The draft in review: The AFC East

In 2009, the New York Jets came within one good half of the Super Bowl, and spent the offseason beefing up their team in every way possible. Former heavyweights in Miami and New England trailed behind, but Rex Ryan's defensive excellence showed the Dolphins and Patriots the way to future success. And in Buffalo, a spoiler is trying to transcend longtime underground status. Here, in the first of eight division draft reviews, is how things went in the AFC East.

Buffalo Bills: Getting Clemson running back C.J. Spiller(notes) with the ninth overall pick was a very wise move - there are few better short-term fixes for a line-impaired offense than a guy who can bounce outside with ridiculous speed, play in the slot, and split out wide once in a while. Buffalo addressed those line needs later in the draft with Ed Wang(notes) and Kyle Calloway(notes) - Calloway, who played opposite Bryan Bulaga(notes) at Iowa, could be a real sleeper. Arkansas State end Alex Carrington(notes) has pass-rush ability, but the other feature of this Bills draft should be DT Torell Troup(notes), the Central Florida widebody who was climbing up a lot of boards and will fit perfectly as a nose tackle in the team's 3-4 defensive scheme.

Miami Dolphins: When they moved Randy Starks(notes) to nose tackle, the Dolphins eliminated perhaps their greatest draft need in someone to eventually replace Jason Ferguson(notes). Before that, they had crossed off their second-greatest need - a true playmaking receiver with the trade for Brandon Marshall(notes). So it is in today's NFL, where free agency and trades are interchangeable with draft picks. What Dolphans got was the typical Bill Parcells draft - unsexy but very, very productive. First-rounder Jared Odrick(notes) is a great hybrid end/tackle who will replace Starks outside. Utah's Koa Misi(notes) is an underrated pass rusher. Ole Miss guard John Jerry(notes) knows the option game having blocked for Dexter McCluster(notes), so he'll be a great fit in Miami's alternative offensive packages. Hopefully, the team's other big need - safety help - can be mitigated to a point by fifth-rounder Reshad Jones(notes) from Georgia.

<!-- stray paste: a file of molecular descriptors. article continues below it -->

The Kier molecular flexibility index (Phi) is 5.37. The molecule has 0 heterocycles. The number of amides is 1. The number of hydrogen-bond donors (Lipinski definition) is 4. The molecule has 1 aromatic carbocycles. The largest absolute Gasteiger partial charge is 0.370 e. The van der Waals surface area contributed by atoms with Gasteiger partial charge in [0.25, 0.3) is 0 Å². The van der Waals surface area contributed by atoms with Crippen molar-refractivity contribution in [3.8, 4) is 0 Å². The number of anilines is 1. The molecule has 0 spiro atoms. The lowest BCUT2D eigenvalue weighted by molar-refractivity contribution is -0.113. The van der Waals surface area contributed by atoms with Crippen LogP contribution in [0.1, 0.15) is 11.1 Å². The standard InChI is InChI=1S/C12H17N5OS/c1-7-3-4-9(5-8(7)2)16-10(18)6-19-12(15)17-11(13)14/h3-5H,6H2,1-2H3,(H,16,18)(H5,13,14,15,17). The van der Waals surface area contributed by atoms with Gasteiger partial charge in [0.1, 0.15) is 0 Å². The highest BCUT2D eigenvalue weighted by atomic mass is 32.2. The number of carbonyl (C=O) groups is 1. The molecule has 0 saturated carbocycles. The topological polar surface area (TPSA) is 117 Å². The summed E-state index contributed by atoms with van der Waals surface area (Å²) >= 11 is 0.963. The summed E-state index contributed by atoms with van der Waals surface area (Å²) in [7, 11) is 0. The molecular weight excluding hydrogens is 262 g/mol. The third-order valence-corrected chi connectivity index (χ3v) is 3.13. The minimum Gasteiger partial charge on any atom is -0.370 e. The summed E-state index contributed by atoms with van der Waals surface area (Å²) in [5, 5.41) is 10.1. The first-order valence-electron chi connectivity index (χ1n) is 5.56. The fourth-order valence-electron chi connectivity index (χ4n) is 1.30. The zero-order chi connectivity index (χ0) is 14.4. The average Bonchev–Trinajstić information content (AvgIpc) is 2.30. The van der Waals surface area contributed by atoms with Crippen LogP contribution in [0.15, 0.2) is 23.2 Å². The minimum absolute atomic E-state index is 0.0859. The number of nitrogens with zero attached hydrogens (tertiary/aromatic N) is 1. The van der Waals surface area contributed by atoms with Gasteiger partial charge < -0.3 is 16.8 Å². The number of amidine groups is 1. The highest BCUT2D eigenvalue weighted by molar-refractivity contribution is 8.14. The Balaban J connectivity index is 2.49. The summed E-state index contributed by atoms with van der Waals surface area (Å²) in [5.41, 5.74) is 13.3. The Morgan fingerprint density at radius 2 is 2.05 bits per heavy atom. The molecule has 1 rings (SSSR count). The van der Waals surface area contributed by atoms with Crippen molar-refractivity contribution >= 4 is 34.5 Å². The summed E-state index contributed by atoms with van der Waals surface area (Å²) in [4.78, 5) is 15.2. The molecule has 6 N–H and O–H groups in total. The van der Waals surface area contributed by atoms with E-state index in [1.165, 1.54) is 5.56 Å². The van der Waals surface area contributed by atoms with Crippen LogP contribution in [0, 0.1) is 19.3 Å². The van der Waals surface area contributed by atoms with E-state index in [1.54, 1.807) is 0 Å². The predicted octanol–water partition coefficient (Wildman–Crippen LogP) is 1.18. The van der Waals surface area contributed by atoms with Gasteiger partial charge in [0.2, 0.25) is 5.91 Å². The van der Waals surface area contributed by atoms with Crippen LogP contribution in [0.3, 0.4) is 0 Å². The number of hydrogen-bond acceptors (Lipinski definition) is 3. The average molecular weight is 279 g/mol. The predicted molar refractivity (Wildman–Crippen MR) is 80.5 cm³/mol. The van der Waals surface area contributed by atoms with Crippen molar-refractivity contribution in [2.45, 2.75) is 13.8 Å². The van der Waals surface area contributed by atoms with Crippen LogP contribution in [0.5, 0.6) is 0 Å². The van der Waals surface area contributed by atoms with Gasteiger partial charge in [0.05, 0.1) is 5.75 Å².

New England Patriots: This is Year Two of the Bill Belichick Defensive Rebuild, in which the Pats go from old, smart, and slow to fast, mean, and edgy. With two of his three second-round picks, Belichick took two Florida defenders, certainly informed by his longtime friendship with Urban Meyer. Jermaine Cunningham(notes) provides strength off the edge, and Brandon Spikes(notes), who was downgraded for slow 40 times, is a downhill thumper at ILB. First-round cornerback Devin McCourty(notes) from Rutgers brings demon speed to the field - between McCourty and Darius Butler(notes), the Pats might have the quickest CB duo in the league. Tight ends Rob Gronkowski(notes) and Aaron Hernandez(notes) present indications that Belichick may be moving away from a wide-open offense and back to a little more smashmouth ans seven-man fronts.

New York Jets: Rex Ryan picked up one of the major draft sleepers in Boise State cornerback Kyle Wilson(notes), who was expected to go in the top 15 but fell to the Jets at 29. He's got the potential to bring elite man coverage skills and make the Jets' secondary downright illegal. Vladimir Ducasse(notes) may replace left guard Alan Faneca(notes) immediately. He's a bit raw from a technique perspective, but he's got a lot of power and fits the Jets' offensive scheme. USC tailback Joe McKnight(notes) will be expected to replace Leon Washington(notes), who went to the Seahawks for a fifth-round draft pick. From a pure draft perspective, New York's selections may be seen as unspectacular. However, in this post-CBA era, free agency motion must be considered as well.

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